All you need to know regarding the housing market in Toronto, Canada and abroad.
This week in Toronto: High-rise condos see a high rise in "Condo Kids", tips for increasing your homes curb appeal, and a notable heritage landmark is officially on the market.
Elsewhere: Canada's heated real estate market begins to cool off, demand for walkability increases in urban city centres, and a Brazilian favela becomes valuable ocean-front real estate.
This week from Realosophy.com
Stuck in Condoland (Toronto Life)
Downtown Toronto is being reshaped by the latest baby boom. The total number of preschool-age kids is rising fastest where condo towers are going up, and nowhere is the demographic shift happening more intensely than in the crane-addled area south of Queen from University to Dufferin; there, the number of kids under age five has increased since 2006 by a whopping 65 per cent. Toronto is bearing witness to the birth of a new generational phenomenon: the Condo Kid.
Curb appeal: Making a garden between sidewalk and street (Global News)
For starters, it’s probably owned by the municipality but falls to the homeowner to maintain. So the first step in caring for it is to sort out what local rules allow.
Founded as the Richardson House Hotel way back in 1873, the building has also been referred to as the Falconer, the Ziegler, and later, the Spadina Hotel. With the closure of the hostel in January, the site is now on the open market.
Toronto's building on up (Toronto Sun)
There are 154 building cranes in the air right now in Toronto. That translates to 46,362 units being developed, mainly in highrises, and 89% of those units are sold, according to BILD.
'Minimalist masterpieces' test Toronto's luxury market (Toronto Star)
Melkoumov has created buzz by putting both of his multi-million “minimalist masterpieces,” as his realtor describes the properties, up for sale at the same time, via a one-day auction.
CMHC to return to lower-risk roots (The Globe and Mail)
CMHC has an explicit government guarantee, leaving taxpayers on the hook if things go sour. Mr. Siddall said he does not believe the housing market is in dangerous territory, but even so, managing risk for taxpayers is a “sacred obligation.”
Calgary resale housing market price growth best in Canada (Calgary Herald)
The association’s MLS Home Price Index indicated prices in Calgary jumped by 10.12 per cent year-over-year compared with 4.98 per cent growth in 11 major centres surveyed.
Canada's hot housing market shows signs of slowing (Toronto Star)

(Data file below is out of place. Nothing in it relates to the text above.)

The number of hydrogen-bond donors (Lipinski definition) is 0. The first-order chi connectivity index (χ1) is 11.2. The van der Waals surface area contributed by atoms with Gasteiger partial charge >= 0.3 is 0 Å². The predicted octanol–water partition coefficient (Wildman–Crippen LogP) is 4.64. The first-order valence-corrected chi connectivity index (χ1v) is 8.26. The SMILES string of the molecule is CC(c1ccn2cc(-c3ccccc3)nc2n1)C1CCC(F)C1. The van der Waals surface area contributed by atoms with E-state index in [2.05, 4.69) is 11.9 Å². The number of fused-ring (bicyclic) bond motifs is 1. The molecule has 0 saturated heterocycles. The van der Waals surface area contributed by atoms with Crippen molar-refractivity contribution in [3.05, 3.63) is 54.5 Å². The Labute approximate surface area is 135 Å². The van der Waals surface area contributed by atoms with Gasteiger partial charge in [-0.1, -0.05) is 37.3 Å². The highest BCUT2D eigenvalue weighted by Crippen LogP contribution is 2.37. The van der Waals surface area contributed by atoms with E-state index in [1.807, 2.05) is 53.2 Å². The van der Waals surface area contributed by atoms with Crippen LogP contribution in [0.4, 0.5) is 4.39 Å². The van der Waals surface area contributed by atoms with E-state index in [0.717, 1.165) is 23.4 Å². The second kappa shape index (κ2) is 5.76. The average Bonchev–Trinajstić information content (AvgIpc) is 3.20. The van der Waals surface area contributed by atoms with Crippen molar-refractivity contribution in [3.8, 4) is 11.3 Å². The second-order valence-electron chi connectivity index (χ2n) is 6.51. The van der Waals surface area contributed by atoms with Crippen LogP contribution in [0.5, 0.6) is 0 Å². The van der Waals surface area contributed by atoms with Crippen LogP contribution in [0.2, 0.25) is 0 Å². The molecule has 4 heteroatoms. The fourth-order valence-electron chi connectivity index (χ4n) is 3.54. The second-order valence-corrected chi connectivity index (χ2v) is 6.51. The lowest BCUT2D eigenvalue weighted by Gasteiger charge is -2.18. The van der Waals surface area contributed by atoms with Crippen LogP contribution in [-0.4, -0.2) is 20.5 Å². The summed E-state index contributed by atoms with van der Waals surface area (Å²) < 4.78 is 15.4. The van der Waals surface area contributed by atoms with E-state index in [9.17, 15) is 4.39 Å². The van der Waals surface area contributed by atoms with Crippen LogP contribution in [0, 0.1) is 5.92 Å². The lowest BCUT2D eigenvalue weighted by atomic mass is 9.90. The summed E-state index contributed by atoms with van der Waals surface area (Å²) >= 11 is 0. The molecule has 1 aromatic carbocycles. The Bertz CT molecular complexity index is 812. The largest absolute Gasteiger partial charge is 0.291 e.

Their warnings of a “transient” summer for sales supports what realtors are seeing in the GTA market as well — a noticeable slowdown in the frantic bidding wars that largely defined this year’s spring market as buyers take a breather and sellers start to feel just a little less cocky.
Using Artists to Sell Condos in Miami and New York (The New York Times)
With cities like New York and Miami in the midst of another luxury condominium boom, developers seem to be tripping over one another in the scramble to announce their latest projects, and to stand out from the pack, they are locked in an escalating game of one-upmanship.
Lavish Gardens Sprout Up on Luxury Penthouse Roofs (The Wall Street Journal)
Creating the natural look hundreds of feet above the sidewalk demands intricate engineering, sophisticated waterproofing and irrigation systems, custom-designed soil, and occasionally, a crane.
Growing Urban Development Trend: Walkability (World Property Channel)
"This is an important study underlining the economic power of walkable places, and identifying which metro areas are adding them fastest," said Geoff Anderson, president and CEO of Smart Growth America. "Cities that want to thrive in our new economic and demographic realities will need to find ways to create and support more of these dynamic, productive walkable districts that are in high demand."
Rio's Real Life Slum-dog Millionaires (The Daily Beast)
Brazil’s efforts to clean up the favelas for the World Cup have led to one surprising development: Due to property laws, many slum residents now own some of the city’s best real estate.
“The major increase in flows of Middle Eastern capital into global markets is emerging from the extraordinary mismatch between the lack of institutional real estate in domestic markets and the huge spending power concentrated in the region,” the report said.
For the first time this year, the asking prices posted on the Rightmove website for homes in London fell by 0.5% in early June, compared with the month before, in part due to a rapid increase in sellers rushing to cash in on rising prices.
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